Hate wasting food? Me too! In today’s tough economic times, we could all do with some smart solutions on how to make our food purchases last longer. If you don’t know where to begin when it comes to cooking, storing and freezing food, here are a few good habits to get into now…

ALSO SEE: 6 Ways To Eat On A Budget

Start freezing food

Cooked too much dinner? Freeze it! If, like me, you often cook surplus food, get into the habit of freezing food as individual portions in freezer-safe, seal-proof containers.

I personally love Sistema containers because they’re so durable and designed to be used in the fridge and freezer. I can also pack them easily on my freezer shelves because many of the containers are stackable, which also means I can freeze things separately such as curry and rice. Not only does this help with portion control, it also stops me swinging by the convenience store on the way home from work or a shoot, because I know I have a healthy meal waiting at home.

Foods you can freeze

Did you know you can freeze egg whites and yolks? If I’m baking and I only need egg yolks, I often freeze the whites and I label it so that I remember it for next time.

Other freezer-friendly foods include;

  • Any stew, casserole, curry or soup (just not cream-based like spaghetti Carbonara)
  • Pasta-based dishes like lasagne, Gnocchi or cannelloni (filled, rolled pasta)
  • All meat, chicken and fish including leftovers from a braai. Just make sure that you trim off any fat from the meat before freezing as this will help it last longer. Ground meat such as mince and sausages should only be frozen for 3-5 months.
  • Baked goods such as quiches, muffins, cakes or loaves like banana loaves, fruit breads and any type of bread.
  • Cooked or uncooked pastries also freeze well.
  • Vegetables and fruit can be frozen particularly berries, mango, bananas, corn, peas etc. Just a tip, if you are going to freeze veggies, it’s best to blanch them in a pot of boiling water for 1-2 minutes before freezing, then throw them into cold water before freezing. This will help to keep their shape and texture for longer.
  • Wine for cooking can be frozen and will keep for up to three months.

The best containers for freezing foods

I love the convenience of freezing food in durable, BPA-free plastic containers and that’s why my kitchen is stocked with a variety of Sistema containers. I really can’t rave about them enough!

Some of the best Sistema containers for freezing are the Klip It Rectangular containers such as the medium and large split containers, as well as the Klip It Round containers for cakes and baked goods such as muffins and scones. If you want to freeze a variety of fruit and veggies then it’s best to use a container with multiple compartments like the Sistema Snack Attack To Go. It has two large compartments to keep your fruits or veggies separate, plus easy locking clips and a separate seal. I use these a lot for my morning smoothie or juice ingredients.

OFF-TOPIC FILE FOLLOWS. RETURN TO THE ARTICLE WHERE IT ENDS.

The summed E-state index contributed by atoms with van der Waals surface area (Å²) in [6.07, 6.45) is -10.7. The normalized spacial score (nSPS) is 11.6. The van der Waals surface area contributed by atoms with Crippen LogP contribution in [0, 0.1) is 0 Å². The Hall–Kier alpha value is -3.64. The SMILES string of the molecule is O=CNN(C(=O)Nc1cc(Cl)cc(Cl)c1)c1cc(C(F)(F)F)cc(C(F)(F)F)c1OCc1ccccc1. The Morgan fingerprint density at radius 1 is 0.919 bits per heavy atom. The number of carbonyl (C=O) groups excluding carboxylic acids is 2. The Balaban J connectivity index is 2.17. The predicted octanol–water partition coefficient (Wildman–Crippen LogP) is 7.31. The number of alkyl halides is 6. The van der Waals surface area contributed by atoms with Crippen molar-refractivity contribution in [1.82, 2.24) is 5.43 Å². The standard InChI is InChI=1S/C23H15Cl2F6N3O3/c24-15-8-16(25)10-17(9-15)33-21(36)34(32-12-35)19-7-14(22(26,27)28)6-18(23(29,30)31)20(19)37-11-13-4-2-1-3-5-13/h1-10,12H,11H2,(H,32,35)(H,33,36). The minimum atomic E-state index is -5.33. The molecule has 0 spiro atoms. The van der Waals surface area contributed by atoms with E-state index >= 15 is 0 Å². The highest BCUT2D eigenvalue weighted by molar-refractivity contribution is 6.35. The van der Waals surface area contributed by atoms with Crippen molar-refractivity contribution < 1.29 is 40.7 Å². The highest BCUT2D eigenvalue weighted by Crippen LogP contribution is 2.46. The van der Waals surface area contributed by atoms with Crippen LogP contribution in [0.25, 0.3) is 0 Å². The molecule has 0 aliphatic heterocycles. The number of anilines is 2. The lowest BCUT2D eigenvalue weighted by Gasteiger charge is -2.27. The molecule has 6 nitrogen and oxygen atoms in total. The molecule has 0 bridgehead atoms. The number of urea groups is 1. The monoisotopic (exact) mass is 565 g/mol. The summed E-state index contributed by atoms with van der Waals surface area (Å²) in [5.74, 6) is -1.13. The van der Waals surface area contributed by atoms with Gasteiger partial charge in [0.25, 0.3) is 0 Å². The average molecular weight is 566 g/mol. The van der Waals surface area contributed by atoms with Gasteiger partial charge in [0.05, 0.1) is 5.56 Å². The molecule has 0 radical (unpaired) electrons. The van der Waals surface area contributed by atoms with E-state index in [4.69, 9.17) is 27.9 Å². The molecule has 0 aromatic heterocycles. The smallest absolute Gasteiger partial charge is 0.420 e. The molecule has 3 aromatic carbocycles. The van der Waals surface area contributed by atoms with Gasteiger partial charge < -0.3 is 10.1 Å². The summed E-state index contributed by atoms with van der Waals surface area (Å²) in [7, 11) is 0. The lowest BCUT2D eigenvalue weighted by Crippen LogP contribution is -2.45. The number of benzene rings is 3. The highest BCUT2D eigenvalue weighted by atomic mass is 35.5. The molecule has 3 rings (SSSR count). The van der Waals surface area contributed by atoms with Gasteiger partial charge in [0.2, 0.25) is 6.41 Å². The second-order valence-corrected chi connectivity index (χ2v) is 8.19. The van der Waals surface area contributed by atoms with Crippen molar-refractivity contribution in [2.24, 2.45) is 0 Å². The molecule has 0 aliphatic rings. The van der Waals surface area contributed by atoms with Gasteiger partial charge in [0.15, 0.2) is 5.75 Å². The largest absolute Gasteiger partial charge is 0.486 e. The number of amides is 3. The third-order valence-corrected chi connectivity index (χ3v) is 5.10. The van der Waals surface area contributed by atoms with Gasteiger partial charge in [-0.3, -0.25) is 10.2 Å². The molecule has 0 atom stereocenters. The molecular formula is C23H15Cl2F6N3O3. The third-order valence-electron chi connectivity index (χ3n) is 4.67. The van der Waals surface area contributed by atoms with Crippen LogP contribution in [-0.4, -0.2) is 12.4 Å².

This Heart Bean and Vegetable soup freezes amazingly.

Freezer no-no’s

  • Any cream-based meal doesn’t freeze well because it tends to separate. Mayonnaise, for instance, will curdle in the freezer.
  • Fruits and veggies with a high water content are best eaten fresh and shouldn’t be frozen. So, avoid freezing foods like lettuce, spinach, watermelon, citrus fruits, strawberries, zucchini or grated carrot.
  • Dairy products like cottage cheese, hard cheese and yoghurt don’t freeze well either, but you can freeze milk in its container and defrost.
  • Fried foods tend to go soggy and rancid in the freezer – and they’re best eaten fresh.
  • Potatoes don’t do well in the freezer. If I make a lentil cottage pie for the family, I only freeze the lentil part and leave out the cheese and potato topping. It’s also not a good idea to freeze potato chips.

TOP TIP: Some tomato-based meals or curries can stain your container. To avoid this, Sistema manufacturers suggest simply spraying your container with non-stick cooking spray before storing and freezing your meals. If the food still stains the container, apply a paste of baking soda and water and wash thoroughly.

Keep it simple

Fresh and fast is key. Don’t leave foods in the fridge for too long as this can raise your risk of eating contaminated products (and there’s nothing worse than food poisoning doing the rounds) and you might end up having to throw too much away anyway.

In general, I stick to these guidelines when it comes to keeping food in my fridge:

  • Although I’m a vegetarian, some members of my family still eat chicken, meat and fish from time to time and if we have guests over, I’ll cook a variety of foods. If I have chicken or meat leftover in the fridge, I’ll make sure it’s eaten within three days. I keep smoked salmon or trout for a week in the fridge.
  • Soft cheese in an airtight container will keep for a few days in the fridge; hard cheese for up to a month.
  • I’m quite pedantic about dairy products. If I cook with cream and don’t use it all in one go, I’ll use it within a week or stick to the use-by date. We also eat yoghurt within a week or two of purchase.
  • I find that fresh baked goods such as custard tarts or apple pie with a high water content generally last about a week. But these get eaten quickly anyway!
  • If you get into the habit of shopping only for what you need for 2-3 meals in advance, and ensure you store and freeze your foods correctly, you’ll get the maximum benefit from your meals and it’ll be easier on your wallet too.

Visit www.sistemaplastics.com for more handy containers you can use to store and freeze food.

October 23, 2017 — Lisa Raleigh
Tags: Nutrition